Theranos founder Elizabeth Holmes appears pregnant in court appearance

Disgraced Theranos founder Elizabeth Holmes appeared to be pregnant when she arrived at court on Monday, as her lawyers fought for her to get a new trial.

The 38-year-old had her baby bump on display in a fitted navy dress as she entered the courthouse in San Jose, California, in the hearing seeking a new trial for the health tech company founder.

When asked to confirm whether she was expecting, Holmes and her partner, hotel heir Billy Evans, declined to comment, New York Post reports.

Holmes’ lawyers aim to bring up potential misconduct involving a witness at her original trial at the hearing.

The former entrepreneur was convicted in January of four counts of fraud.

She was found guilty of lying to her company’s investors about the capabilities of so-called revolutionary blood-testing technology.

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Holmes is facing up to 20 years in prison.

She and Mr Evans previously welcomed a son in July 2021.

On Monday, Anne Kopf-Sill, a former biotech professional who attended every day of Holmes’ trial, tweeted that Holmes appeared to be around five to seven months along.

Speaking to KRON4 outside the courtroom, Ms Kopf-Sill speculated that the second pregnancy may see a court go easier on Holmes.

“Everyone feels sorry for children that have to grow up without both parents. Even though they may be unsympathetic to Elizabeth … there still is feeling for doing something for innocent children.”

Holmes is set to be sentenced on November 18, three days after the sentencing of her former business partner and lover Ramesh “Sunny” Balwani, who was convicted of 12 felony counts of fraud in July.

Holmes’ lawyers have argued that their client deserves a new trial. At Monday’s hearing, her lawyers alleged that Theranos’ former lab director Adam Rosendorff was pressured by prosecutors to throw Holmes under the bus for the company’s failings.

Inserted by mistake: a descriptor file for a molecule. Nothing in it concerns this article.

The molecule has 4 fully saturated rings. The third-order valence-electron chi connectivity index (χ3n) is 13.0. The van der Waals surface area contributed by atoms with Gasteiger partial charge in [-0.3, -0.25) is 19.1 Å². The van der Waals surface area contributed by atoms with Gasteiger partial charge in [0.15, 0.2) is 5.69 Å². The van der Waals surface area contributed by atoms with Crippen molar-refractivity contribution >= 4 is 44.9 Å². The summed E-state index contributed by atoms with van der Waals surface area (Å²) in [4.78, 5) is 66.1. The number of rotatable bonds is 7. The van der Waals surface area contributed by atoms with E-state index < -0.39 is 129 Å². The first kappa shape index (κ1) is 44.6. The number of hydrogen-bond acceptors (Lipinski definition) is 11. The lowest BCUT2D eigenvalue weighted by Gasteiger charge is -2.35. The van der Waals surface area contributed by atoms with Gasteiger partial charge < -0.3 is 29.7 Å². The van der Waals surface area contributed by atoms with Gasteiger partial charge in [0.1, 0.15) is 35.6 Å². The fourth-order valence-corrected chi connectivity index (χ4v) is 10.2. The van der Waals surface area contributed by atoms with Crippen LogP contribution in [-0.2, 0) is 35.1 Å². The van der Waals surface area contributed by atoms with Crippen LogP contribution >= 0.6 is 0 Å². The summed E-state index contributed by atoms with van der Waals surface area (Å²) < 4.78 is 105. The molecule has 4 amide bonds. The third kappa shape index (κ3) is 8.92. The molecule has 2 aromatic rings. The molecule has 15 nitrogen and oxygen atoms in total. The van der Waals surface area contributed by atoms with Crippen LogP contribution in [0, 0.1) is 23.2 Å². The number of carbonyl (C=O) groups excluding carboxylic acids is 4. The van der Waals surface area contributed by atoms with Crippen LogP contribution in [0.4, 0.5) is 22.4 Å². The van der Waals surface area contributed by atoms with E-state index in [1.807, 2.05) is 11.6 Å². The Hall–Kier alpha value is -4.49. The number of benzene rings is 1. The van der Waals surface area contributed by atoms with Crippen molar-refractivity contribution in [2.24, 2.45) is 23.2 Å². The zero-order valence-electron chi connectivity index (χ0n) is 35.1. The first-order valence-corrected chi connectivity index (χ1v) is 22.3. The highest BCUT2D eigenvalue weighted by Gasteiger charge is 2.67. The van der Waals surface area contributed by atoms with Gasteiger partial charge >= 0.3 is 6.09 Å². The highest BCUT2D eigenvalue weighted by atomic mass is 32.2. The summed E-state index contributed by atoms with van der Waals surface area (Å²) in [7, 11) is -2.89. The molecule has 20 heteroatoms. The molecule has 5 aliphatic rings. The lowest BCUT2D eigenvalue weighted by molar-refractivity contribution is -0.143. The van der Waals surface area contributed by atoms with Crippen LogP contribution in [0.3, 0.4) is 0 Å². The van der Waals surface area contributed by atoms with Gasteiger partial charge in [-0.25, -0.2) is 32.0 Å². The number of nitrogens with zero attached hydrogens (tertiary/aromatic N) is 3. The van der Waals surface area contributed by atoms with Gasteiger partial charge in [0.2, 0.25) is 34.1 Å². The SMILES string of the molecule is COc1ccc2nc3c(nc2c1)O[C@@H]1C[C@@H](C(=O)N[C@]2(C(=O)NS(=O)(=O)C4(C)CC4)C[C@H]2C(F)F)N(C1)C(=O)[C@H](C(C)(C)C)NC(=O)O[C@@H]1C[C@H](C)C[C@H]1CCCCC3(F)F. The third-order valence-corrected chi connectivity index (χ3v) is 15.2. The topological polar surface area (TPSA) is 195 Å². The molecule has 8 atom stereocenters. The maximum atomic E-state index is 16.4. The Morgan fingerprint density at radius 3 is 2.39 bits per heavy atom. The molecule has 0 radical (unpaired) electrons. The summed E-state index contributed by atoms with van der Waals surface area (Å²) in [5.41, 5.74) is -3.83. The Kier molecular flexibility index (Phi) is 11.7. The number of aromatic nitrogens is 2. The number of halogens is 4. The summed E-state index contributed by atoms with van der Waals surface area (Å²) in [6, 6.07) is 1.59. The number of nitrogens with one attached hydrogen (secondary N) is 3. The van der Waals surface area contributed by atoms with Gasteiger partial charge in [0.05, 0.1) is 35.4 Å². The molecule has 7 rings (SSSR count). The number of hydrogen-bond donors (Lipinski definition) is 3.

Holmes’ legal team filed a motion for a new trial in September, citing a bizarre, apologetic visit Mr Rosendorff allegedly paid to her Californian mansion in August.

Mr Rosendorff was one of the prosecution’s key witnesses in the 2021 trial, during which he spent six days testifying. He was also one of the whistleblowers in John Carreyrou’s 2015 Wall Street Journal exposé that blew up the Theranos scandal.

When asked by defence lawyer Lance Wade why he rang Holmes’ doorbell on August 8, Mr Rosendorff insisted that he wanted to “finally put the saga behind me, and move on with my life”.

While he said he felt sad about the idea of Holmes’ children growing up without their mother, he stood by his original testimony.

“You are making me out to be a liar. My statements have always reflected the truth,” he told Mr Wade.

At the end of the 75-minute hearing, US District Judge Edward Davila did not rule on whether Holmes will receive a new trial. The prosecution and the defence have one week to file additional arguments before a decision is reached.

Despite the proceedings ending in limbo, Holmes appeared in high spirits leaving the courtroom, sharing a kiss with Evans and smiling.

– with wires

This article originally appeared on the New York Post and has been republished with permission

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